debt, dodd-frank, economics, eurozone, eurozone crisis, finance, finland, France, germany, investment, italian debt, italy, muni bonds, nordic, oil, oil prices, opec, politics, puerto rico, puerto rico debt crisis, spain, sweden
There’s no shortage of major economic dilemmas across the globe. The mainstream financial media has followed many stories closely, as you’d be hard-pressed to find anyone in economic or finance spheres that hasn’t heard about the Fed’s quantitative easing program, the issues with the Affordable Care Act (aka “Obamacare”), or the Greek debt crisis. Even the Chinese Fixed Asset Bubble is starting to get major attention, with CBS’s 60 Minutes doing a major piece on it back in August of 2013.
All of these issues are important and the impact of some of them still might be greater than expected. Yet, there are several more “under the radar” economic threats that are receiving little mainstream press attention. In some ways, these are the more dangerous issues, as the lack of media coverage and awareness amongst the general populace leads to a greater probability of unexpected consequences for investors, governments, and the general public.
In this article, I want to explore five major economic issues being underreported in the mainstream media. Some of these issues have potential to do major damage to the world economy, while others might be more specific to certain nations. My broader theme here is that I view the current investment environment as having above-average macroeconomic risks, in spite of the seemingly sanguine market environment, and these issues are just a hint of some of the problems lying beneath the surface.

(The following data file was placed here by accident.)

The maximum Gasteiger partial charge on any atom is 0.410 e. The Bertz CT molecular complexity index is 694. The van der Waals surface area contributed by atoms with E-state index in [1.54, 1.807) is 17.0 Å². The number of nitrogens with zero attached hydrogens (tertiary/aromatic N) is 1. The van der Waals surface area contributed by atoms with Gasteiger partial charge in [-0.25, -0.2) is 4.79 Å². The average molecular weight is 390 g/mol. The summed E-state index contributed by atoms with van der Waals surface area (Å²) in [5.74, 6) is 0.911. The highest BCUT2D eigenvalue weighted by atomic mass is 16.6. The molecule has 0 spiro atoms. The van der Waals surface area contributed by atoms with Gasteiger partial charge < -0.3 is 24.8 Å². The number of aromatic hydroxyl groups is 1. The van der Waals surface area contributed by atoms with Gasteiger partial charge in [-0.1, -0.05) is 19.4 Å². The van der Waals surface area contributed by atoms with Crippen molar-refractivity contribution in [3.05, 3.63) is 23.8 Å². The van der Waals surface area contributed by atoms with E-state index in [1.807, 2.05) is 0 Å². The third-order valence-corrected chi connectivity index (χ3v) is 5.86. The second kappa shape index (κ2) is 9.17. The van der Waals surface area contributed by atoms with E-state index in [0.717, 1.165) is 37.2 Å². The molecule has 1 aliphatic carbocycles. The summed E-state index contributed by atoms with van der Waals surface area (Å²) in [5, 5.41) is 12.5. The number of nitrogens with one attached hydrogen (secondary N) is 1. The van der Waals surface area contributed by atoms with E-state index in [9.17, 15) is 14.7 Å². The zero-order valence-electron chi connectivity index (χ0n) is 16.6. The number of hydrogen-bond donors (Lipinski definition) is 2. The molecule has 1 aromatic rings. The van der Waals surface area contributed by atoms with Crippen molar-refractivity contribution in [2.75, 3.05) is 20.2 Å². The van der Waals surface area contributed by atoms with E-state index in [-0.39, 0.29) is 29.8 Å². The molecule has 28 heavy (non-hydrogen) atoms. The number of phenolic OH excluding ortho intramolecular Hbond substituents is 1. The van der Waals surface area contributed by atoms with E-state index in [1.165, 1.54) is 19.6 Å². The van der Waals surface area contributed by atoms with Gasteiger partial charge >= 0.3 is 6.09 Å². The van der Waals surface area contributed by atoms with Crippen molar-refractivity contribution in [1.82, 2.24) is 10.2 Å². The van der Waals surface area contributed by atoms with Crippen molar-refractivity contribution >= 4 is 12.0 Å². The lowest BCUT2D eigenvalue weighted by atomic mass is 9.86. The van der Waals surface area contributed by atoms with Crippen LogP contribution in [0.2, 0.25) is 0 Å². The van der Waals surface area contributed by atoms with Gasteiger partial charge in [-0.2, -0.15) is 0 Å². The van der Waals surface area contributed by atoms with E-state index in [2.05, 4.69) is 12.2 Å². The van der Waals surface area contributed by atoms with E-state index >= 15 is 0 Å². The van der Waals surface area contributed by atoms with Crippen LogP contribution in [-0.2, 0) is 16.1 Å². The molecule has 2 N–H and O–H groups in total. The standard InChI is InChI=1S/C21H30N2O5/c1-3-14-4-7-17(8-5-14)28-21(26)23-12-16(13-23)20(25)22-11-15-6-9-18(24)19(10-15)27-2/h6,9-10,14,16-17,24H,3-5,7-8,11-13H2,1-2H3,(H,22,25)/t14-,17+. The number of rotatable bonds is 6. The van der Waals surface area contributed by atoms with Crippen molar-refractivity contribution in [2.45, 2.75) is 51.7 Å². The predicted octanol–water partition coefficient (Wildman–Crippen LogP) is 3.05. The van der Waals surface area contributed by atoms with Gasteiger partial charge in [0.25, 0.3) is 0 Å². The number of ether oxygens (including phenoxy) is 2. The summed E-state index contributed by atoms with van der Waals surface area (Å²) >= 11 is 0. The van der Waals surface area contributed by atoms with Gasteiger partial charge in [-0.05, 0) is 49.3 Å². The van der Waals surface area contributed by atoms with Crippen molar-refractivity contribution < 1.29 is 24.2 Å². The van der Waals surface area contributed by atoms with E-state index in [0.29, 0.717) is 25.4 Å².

1. The Puerto Rican Debt Crisis
Puerto Rico may be the most oft-forgotten major population center in the United States. It’s not a state and its inhabitants speak Spanish, which means the broader American public doesn’t keep up with it much. In spite of the fact that San Juan’s population density is on par with Miami and Philadelphia, Puerto Rico receives a small fraction of the media attention of even largely rural American states outside of major media markets, such as Idaho and Wyoming. Given this, perhaps it’s not surprising that most Americans have no idea that Puerto Rico is enduring a major debt crisis.
Yet, just because Americans aren’t paying attention to Puerto Rico doesn’t mean that its issues won’t impact the American economy. As it happens, American pension funds and mutual funds hold large quantities of Puerto Rican debt due to the tax advantages.
Here are some sobering stats: 77% of US municipal bond mutual funds hold Puerto Rican bonds. 180 muni funds hold more than 5% of their holdings in Puerto Rican debt. Total public sector debt for Puerto Rico is about $70 billion; almost 4 times as large as Detroit’s debt of $18 billion. Even that may be significantly understated; once you factor in underfunded healthcare and pension obligations.
The most shocking stat is that Puerto Rico’s public debt is larger than the reported debt for the State of New York. There are quite a few caveats there, and if you go by the Census figures, New York state debt is probably closer to $140 billion, with local liabilities over $200 billion. Yet, even when you factor in New York’s combined state and local liabilities; Puerto Rico’s debt load still looks frighteningly large in comparison.
Consider that New York’s population is over 5 times greater than that of Puerto Rico. Moreover, with a GDP at $1.16 trillion, New York’s economy is about 11 times larger than Puerto Rico’s, at $101.5 billion. Overall, New York’s combined state and local debt constitutes about 27% of state GDP, while Puerto Rico’s sits at around 69% using very conservative estimates. The State of New York actually has one of the highest per capita debt loads in the nation already, so you can begin to see the enormity of Puerto’s Rico debt problems.